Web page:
Virginia Governor Terry McAuliffe has announced his 2016 budget proposal, which includes further investment in higher education throughout the state to the tune of tens of millions of additional dollars.
McAuliffe’s budget proposal would add $50 million in an effort to increase the number of in-state students who receive degrees, as well as $48.2 million for in-state financial aid.
The governor is also making a push for a $100,000 grant that would allow for a study to be completed on the funding of a regional center to investigate sexual violence on campus. McAuliffe said he would like the center to add onto the work of the multi-disciplinary Task Force on Combating Sexual Violence, which would include educators and law enforcement.
“Our biennial budget will reverse a troubling trend in recent years in which state support for our higher education system has failed to keep pace with costs, adding stress to our families who are already facing tough economic challenges,” McAuliffe said.
McAuliffe went on to say his plan would also include $24.6 million for work certification and credentialing programs at community colleges for in-demand industries, adding that these programs are essential to “maximize Virginia’s economic development potential.”
In addition, $8.1 million would be put into an online degree completion initiative aimed at helping adults and nontraditional students earn degrees.
The majority of his time as mayor has been spent on efforts to expand and diversify the economy within the state, focusing on the shortage of skilled workers in several fields, including cybersecurity and engineering. McAuliffe hopes his higher education budget plan will prepare students in the state for the “new Virginia economy.”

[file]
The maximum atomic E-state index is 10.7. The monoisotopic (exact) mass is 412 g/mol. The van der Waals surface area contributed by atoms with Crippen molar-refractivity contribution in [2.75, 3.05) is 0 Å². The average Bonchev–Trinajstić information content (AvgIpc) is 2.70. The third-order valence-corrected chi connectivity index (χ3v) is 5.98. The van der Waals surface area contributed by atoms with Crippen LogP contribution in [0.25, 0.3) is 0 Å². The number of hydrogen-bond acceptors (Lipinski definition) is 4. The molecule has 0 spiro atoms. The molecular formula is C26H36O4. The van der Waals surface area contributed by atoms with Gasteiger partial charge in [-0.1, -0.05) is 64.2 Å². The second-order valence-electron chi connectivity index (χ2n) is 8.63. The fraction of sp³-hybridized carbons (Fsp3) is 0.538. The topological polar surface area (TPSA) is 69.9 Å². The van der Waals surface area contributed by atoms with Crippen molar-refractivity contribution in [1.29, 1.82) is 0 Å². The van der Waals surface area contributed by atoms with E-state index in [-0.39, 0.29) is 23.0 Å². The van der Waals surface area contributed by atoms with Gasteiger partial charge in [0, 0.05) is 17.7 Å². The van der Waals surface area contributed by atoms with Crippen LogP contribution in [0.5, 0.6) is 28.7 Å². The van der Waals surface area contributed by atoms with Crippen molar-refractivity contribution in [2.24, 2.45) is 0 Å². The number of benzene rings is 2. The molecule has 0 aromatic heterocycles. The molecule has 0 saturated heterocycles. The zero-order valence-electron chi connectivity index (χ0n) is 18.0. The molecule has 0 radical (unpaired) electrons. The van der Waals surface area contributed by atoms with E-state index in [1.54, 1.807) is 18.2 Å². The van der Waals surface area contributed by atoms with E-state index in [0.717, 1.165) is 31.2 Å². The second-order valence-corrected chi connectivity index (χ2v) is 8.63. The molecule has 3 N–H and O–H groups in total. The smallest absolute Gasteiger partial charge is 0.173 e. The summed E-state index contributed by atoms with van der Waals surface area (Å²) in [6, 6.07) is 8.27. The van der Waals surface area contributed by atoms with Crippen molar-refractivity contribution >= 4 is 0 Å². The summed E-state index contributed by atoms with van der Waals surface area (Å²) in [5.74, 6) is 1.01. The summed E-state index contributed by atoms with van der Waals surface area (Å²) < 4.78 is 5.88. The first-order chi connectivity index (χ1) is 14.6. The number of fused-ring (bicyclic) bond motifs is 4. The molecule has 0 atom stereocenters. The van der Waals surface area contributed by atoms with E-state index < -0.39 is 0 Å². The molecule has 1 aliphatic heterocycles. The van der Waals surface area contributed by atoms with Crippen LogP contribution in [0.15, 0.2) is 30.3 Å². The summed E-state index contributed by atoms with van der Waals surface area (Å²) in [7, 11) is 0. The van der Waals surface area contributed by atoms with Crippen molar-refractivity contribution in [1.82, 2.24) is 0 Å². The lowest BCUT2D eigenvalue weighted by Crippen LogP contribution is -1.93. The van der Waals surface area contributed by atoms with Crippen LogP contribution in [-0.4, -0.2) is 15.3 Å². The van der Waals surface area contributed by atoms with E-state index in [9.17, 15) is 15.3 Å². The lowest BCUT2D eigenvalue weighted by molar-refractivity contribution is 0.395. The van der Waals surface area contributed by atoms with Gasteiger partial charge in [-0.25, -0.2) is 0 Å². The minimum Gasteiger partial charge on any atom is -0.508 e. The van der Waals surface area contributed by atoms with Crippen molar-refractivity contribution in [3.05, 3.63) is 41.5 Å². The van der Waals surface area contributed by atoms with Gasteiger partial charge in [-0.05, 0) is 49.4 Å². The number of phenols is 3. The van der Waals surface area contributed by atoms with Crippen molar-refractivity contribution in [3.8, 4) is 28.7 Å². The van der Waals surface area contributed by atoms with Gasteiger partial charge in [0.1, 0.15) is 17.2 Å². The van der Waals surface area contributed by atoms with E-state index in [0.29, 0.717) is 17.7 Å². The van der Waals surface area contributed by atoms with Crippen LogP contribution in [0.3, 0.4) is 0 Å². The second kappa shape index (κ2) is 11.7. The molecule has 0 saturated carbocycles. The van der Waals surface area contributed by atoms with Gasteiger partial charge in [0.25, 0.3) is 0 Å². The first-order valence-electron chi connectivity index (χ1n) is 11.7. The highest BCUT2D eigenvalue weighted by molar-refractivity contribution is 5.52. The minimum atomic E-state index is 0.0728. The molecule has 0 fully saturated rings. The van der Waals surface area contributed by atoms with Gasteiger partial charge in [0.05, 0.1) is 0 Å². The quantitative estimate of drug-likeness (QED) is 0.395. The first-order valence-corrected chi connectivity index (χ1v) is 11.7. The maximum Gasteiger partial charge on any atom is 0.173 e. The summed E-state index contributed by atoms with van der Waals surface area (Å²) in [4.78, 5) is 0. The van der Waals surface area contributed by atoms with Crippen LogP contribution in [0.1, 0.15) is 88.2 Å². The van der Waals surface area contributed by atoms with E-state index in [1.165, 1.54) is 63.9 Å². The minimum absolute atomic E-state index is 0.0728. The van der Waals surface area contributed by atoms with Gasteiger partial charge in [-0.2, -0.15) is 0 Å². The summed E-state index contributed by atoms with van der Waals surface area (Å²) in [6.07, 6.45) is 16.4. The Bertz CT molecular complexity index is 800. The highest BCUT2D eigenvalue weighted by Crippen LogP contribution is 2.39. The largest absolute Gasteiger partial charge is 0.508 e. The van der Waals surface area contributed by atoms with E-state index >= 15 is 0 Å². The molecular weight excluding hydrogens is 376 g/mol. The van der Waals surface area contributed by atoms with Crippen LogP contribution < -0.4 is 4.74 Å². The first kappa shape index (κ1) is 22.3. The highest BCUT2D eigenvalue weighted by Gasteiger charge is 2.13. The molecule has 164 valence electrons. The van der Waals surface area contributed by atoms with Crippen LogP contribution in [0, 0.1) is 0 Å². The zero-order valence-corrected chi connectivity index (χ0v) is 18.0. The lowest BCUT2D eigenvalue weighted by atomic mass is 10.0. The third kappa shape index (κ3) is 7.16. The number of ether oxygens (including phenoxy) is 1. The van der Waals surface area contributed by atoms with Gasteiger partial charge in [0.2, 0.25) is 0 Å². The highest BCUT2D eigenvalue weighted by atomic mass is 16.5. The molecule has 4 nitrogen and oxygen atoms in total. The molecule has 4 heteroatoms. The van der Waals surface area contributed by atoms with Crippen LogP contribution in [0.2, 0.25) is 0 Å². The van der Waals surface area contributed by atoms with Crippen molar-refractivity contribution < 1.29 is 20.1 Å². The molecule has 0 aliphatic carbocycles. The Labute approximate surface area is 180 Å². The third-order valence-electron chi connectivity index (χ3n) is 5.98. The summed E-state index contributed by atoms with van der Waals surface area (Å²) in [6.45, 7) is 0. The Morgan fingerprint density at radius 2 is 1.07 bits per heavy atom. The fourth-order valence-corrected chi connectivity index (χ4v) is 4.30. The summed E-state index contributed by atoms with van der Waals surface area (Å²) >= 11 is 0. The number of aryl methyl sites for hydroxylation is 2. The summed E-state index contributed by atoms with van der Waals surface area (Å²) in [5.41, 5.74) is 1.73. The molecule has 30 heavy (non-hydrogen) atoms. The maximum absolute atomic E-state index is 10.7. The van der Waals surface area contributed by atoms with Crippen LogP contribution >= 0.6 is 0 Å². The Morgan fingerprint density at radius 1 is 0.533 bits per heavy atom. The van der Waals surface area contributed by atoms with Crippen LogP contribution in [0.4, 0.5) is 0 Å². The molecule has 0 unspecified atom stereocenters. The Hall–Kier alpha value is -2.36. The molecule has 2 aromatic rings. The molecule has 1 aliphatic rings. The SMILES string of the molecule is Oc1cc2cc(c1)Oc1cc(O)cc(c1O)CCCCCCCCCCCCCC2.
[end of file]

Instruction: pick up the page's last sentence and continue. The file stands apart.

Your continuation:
“The biennial budget I will introduce this week will make significant investments in Virginia’s higher education system and steer those institutions toward preparing students to lead in the 21st-century economy,” he said.
The governor’s proposal included the hiring of around 2,500 new teachers, re-benchmarking standards, putting funding into drop-out prevention and parent engagement, high school innovation, computer science training for teachers, early childhood grants, salary increases for teachers, and teacher retirement.
Republicans in Virginia, who currently control the Senate and House, have not responded with much enthusiasm to the proposal, which they believe will be dependent on increasing Medicaid under the Affordable Care Act, as well as through savings from expansion and a corporate tax cut.
Republican legislative leaders are not supportive of Medicaid expansion. While doing so would offer healthcare to 400,000 uninsured individuals in Virginia, it would also increase dependence on federal spending in the state.
Nonpartisan group Virginia21, who advocates for issues found to be important to young voters, approved of the governor’s proposal, calling it a positive step toward affordable, high-quality education. The group added that they would like to ensure that this “critical funding” makes it into the final budget.
The governor has yet to say whether Medicaid expansion will be included in the budget, writes Laura Vozzella for The Washington Post.
The full budget plan is expected to be unveiled later on with regional public hearings to be held across the state next month.